A 21st century education
We are a public charter school network serving 2,100 students from 80+ zip codes in four high schools, a K-8 home school-hybrid model, and a college completion pathway program.
Da Vinci Schools’ college and career-ready model puts project-based, real-world learning aligned to workforce needs at the center of a collaborative learning environment. Industry and higher education partners play a vital role by defining the knowledge and skills sets students need to know for college and 21st century jobs.
We do things differently
Learning is different at Da Vinci Schools. It’s up close. Personal. Hands-on. Our goal is to graduate students who are college-ready, career-prepared, and community-minded.
At a Glance
of only 10 schools in the U.S.
to win a $10 million XQ ‘Super School’
grant to reimagine high school
of only 8 schools in the nation to win
a Wave III Next Generation Learning
Challenges grant for innovation in
college readiness and completion
of Getting Smart’s 75 Top
School and Charter
Networks in the nation
We exist as an organization to serve students to the very best of our individual and collective abilities.
We believe schools can make a profound difference in the lives of children, communities, and the future workforce.
We work towards a shared mission, vision and purpose around project-based learning, real-world connections, and professional growth.
We approach our work with humility, honesty and a growth mindset, and we encourage and celebrate success, progress, and risk-taking.
We actively strive for equity and value diversity in all of its forms and consider it to be one of our greatest strengths.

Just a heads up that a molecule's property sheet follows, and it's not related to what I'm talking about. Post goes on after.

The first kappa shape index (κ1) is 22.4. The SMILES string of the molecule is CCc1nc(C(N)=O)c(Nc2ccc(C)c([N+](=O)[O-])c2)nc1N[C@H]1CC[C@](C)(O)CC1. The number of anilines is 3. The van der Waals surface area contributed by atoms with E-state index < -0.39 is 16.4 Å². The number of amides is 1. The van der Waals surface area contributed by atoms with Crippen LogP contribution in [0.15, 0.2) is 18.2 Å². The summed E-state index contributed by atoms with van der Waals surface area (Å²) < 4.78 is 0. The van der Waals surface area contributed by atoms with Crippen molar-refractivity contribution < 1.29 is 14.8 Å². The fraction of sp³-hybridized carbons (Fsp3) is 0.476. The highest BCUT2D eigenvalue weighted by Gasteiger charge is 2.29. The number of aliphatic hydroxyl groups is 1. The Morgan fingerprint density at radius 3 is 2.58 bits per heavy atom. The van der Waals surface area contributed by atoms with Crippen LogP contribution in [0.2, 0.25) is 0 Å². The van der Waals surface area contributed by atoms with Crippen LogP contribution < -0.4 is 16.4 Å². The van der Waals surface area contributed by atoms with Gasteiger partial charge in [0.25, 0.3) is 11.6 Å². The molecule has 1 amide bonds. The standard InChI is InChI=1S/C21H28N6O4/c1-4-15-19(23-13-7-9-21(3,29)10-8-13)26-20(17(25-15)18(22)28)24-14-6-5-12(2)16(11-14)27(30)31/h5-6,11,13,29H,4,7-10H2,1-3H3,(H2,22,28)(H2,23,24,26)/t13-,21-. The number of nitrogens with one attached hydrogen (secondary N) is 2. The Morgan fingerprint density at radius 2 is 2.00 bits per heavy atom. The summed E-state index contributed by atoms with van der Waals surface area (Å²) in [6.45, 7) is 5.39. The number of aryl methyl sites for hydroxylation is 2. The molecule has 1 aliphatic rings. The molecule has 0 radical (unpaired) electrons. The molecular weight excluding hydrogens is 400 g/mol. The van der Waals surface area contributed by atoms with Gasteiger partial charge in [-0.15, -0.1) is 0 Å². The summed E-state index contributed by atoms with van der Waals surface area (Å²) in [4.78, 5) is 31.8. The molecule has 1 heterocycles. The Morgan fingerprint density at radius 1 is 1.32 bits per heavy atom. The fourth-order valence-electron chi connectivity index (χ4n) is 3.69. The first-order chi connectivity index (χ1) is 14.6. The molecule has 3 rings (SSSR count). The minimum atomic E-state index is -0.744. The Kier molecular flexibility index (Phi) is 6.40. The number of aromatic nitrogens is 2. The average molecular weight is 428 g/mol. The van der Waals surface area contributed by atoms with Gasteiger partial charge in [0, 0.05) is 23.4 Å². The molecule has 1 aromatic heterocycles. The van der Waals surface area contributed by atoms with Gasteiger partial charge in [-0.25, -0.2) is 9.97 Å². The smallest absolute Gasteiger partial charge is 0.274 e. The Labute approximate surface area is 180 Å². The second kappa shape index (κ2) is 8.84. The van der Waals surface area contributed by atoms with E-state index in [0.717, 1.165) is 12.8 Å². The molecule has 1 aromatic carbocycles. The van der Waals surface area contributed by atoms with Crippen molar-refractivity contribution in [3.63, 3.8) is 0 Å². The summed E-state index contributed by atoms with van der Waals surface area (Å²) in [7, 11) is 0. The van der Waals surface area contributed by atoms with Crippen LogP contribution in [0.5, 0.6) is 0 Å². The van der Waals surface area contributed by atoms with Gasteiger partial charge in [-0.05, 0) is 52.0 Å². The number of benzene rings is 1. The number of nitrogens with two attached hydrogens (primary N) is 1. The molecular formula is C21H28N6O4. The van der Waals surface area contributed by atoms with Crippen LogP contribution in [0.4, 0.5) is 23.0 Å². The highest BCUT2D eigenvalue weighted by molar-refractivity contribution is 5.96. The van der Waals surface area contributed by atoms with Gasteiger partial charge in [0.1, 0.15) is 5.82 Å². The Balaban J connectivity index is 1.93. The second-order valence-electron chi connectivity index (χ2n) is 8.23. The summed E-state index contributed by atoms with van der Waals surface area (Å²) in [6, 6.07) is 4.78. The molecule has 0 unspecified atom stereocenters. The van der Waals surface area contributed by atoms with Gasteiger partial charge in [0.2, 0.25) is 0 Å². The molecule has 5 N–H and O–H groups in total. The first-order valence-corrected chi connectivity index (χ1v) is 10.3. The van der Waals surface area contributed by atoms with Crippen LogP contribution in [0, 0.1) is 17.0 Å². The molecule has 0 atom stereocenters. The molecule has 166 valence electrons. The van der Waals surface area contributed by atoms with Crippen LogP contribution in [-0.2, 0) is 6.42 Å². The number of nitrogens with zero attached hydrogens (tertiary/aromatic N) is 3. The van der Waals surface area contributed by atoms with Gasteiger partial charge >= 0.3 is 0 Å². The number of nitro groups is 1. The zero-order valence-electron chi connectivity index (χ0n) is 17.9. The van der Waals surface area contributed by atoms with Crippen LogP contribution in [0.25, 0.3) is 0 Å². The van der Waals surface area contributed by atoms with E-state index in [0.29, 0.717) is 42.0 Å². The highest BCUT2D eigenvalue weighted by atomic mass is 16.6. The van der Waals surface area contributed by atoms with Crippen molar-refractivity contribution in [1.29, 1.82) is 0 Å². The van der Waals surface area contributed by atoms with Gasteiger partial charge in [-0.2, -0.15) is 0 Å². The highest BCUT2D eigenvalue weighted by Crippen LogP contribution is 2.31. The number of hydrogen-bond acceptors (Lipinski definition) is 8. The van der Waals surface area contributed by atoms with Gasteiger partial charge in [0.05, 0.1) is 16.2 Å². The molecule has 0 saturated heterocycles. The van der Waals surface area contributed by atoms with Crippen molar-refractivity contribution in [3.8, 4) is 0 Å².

We have good intentions and assume that of our colleagues.
We speak directly and respectfully to each other when issues or disagreements arise between us and seek mutual understanding.
We create and cultivate a cohesive, caring and trusting environment that is best for both students and adults in our community.
We have a collaborative, open-source mentality.
Integrity, both collectively and individually, are at the core of how we conduct ourselves.
We are humble stewards of our organization’s resources.
The K-8 Wiseburn School District authorized two independent charter schools, known as the Wiseburn 21st Century Charter Schools, to provide a neighborhood high school option for its residents and other students. In an ideation workshop, students named the schools Da Vinci Schools after Leonardo da Vinci who was accomplished in both the arts and sciences, and who learned by doing. This integrated approach to learning was the vision for Da Vinci Schools.
Da Vinci Science and Da Vinci Design High Schools officially opened their doors on August 18, 2009 in Hawthorne, CA, with 445 students.
Wiseburn voters approved $87 million in local bond Measure AA monies to build a new high school campus.
The Da Vinci Innovation Academy opened its doors on August 25, 2011, offering families a new hybrid approach to K-8 education that combines school-site instruction with home-based learning.